District 8 candidates share their top issues


Three candidates are seeking the Democratic nomination for District 8 U.S. Representative.

Ron Drake, Thomasina Marsili and Mike Webster would like to be the one to challenge incumbent Congressman Larry Bucshon in the fall election. And each has a different reason, a different focus for doing so.

Early voting for the primary starts Tuesday. Primary Election Day is June 2.



“It’s all about [President Donald] Trump,” Drake said. “We have to save the country from Trump.”

Drake, 82, lives on a farm in Sullivan County and works as an attorney. He is a former teacher and has served as Sullivan and Clay counties’ state representative. He also ran for U.S. Representative in 2016.

He has a list of things he would want to do as a congressman, including restructuring student loans, guaranteeing pensions and medical care for miners, opposing politically correct speech codes and improving the Affordable Care Act.

“The whole thing is about Trump,” Drake said. “If the election is close, he won’t be reelected to the White House. I’d like to be there to support the country.”

Drake said that his platform and experience, which is listed on the mailers he sent out to voters and a YouTube video he produced called “Ron Drake For Congress,” is concise and doable with the right leadership. “I believe that [I] make it clear what I would do if I were elected,” he said.



“It’s not about your opponent,” Marsili said. “It’s about the people you serve, and them having a voice.”

Marsili, 44, lives in rural Spencer County. She is a nationally registered emergency medical technician, small business operator, certified life coach and motivational speaker.

Although she has many issues listed on her website, www.hopein8.com, that she wants to tackle, the biggest issue currently is the economy, she said.

“What we’re going to be facing with the health care industry is the same thing that we faced in 2008 with the downfall of the auto industry,” Marsili said. “Our most important issue is bringing back our economy to a stable unit. And how we are going to do that is through the health care system, through incentives. We’re going to have to go to an FDR, New Deal, 1930s, come-back-from-a-depression-type of legislation.”

She said that the community needs adequate wages. “When I was 15 years old, I had two jobs. The federal minimum wage at that time was $4.25 an hour; the job that I had paid $8.50 an hour. Now, that same job pays $7.25 an hour. So it dropped $1.25 an hour, to the minimum wage we have now,” she explained. “If we were on a normal trajectory, where there’s a normal incline where employment meets the demands of the people, that job would be paying $20 to $25 an hour. And it’s not.”

Marsili has been going across the district to meet people, driving 24,000 miles before the virus hit. After the pandemic began, she and her supporters spent their time taking supplies to people: masks, sanitizers and groceries for the elderly.

“We didn’t stop campaigning. We just changed our campaign and to serve the people,” she said. “These are the things that every single one of the candidates should have been doing, including Dr. Bucshon.”

Marsili feels that it’s time for new leaders to step in and deal with the issues facing Americans.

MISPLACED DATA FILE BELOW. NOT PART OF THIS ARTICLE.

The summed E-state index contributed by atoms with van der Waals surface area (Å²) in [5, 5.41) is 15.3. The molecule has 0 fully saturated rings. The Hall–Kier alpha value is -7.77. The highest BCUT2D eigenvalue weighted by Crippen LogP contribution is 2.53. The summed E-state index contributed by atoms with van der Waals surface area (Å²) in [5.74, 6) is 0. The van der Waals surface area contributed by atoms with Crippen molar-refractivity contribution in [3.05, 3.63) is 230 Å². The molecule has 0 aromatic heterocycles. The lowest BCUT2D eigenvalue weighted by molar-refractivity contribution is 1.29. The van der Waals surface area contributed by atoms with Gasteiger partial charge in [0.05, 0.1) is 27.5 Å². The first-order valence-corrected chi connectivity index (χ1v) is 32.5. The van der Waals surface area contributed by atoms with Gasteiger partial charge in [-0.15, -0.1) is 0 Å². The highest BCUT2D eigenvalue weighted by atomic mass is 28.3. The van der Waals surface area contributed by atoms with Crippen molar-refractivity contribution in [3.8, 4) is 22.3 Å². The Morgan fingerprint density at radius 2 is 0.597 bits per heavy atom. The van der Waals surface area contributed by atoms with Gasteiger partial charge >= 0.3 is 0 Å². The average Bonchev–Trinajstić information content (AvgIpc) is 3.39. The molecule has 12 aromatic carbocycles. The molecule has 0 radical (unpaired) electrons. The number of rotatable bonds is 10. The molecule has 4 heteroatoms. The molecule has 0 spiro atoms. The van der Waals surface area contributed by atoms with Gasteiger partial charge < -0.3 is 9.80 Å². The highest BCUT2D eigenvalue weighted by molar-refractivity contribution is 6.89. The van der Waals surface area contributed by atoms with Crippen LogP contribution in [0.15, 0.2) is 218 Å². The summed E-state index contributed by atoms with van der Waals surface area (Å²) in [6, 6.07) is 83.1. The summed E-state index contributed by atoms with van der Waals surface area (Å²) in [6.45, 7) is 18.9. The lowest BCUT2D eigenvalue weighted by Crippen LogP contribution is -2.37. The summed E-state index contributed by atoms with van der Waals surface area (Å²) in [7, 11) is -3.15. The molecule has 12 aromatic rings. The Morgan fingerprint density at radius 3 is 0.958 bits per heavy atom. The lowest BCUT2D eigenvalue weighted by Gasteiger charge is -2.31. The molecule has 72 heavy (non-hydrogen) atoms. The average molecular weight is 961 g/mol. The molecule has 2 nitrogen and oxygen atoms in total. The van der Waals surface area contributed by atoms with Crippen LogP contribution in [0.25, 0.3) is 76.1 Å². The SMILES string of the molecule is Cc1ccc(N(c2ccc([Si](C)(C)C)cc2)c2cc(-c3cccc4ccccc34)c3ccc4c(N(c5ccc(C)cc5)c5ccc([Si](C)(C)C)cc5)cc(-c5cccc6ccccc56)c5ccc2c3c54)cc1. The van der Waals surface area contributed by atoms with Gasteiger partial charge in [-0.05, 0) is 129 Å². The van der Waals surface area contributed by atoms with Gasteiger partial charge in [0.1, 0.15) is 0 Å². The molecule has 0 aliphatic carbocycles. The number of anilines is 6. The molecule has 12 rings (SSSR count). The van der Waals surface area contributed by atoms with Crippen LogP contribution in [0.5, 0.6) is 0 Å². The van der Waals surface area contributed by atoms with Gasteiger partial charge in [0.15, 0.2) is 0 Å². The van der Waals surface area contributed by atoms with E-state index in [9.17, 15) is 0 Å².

“It is the burden of my generation to fix the broken system we have been handed, even before COVID,” she said. “And the experience that I saw before this emergency came in, the mess even worse now. This is why I’m running.”



“Things are really bad now. And a lot of it has to do with the Congress, particularly Republicans, even more specifically Larry Bucshon,” Webster said. “We’ve really got to come together and bring decency and competence back to how the country is run. It’s just out of control. And Bucshon is a big part of the problem.”

Webster, 59, lives in Evansville and manages computer distributions; he has also worked in publishing.

On his website, mikewebsterforcongress.com, Webster speaks about a lot of different issues and shares his perspectives. When asked for his two top issues, he said future jobs and health care.

“I’m really interested in the jobs of the future. Already, renewable energies are outpacing coal as far as jobs and salaries. I think there is an opportunity for us to get ahead of the curve, to really push renewable energy,” he said. “We need to be focusing not where the jobs were, but where they are going to be 20 years from now. Whether or not we make an effort, that’s the direction it’s going to go. We just need to be ahead of it.”

Studying how other countries handle their health care systems could help the United States, Webster explained.

“Health care is such a disaster, and it doesn’t have to be that way. There’s plenty of countries that do it so much better than we do,” he said. So you don’t have to invent the wheel; just study how others made the wheel, and then make a better wheel.

“The Larry Bucshons of the world can’t relate. The older generation still have good health insurance or are on Medicare, so they don’t know how bad this has gotten.”

Webster said his experience would help him be an effective congressman.

“I have a lot of history as a project manager. I have a lot of experience getting things done in business. I know how to hire staff. I know how to assign things to get people to work. That would really apply to how a congressional office would need to be run,” he said. “I would set up all the different projects needed in the district and then oversee the staff to make sure they get done. And any constituent that called in with a problem, that wouldn’t fall through the cracks somewhere. It would be managed to completion.

“Constituent services is the first thing you realistically have to do, to help the people of the district,” he added. “The important thing is what you do for your district.”

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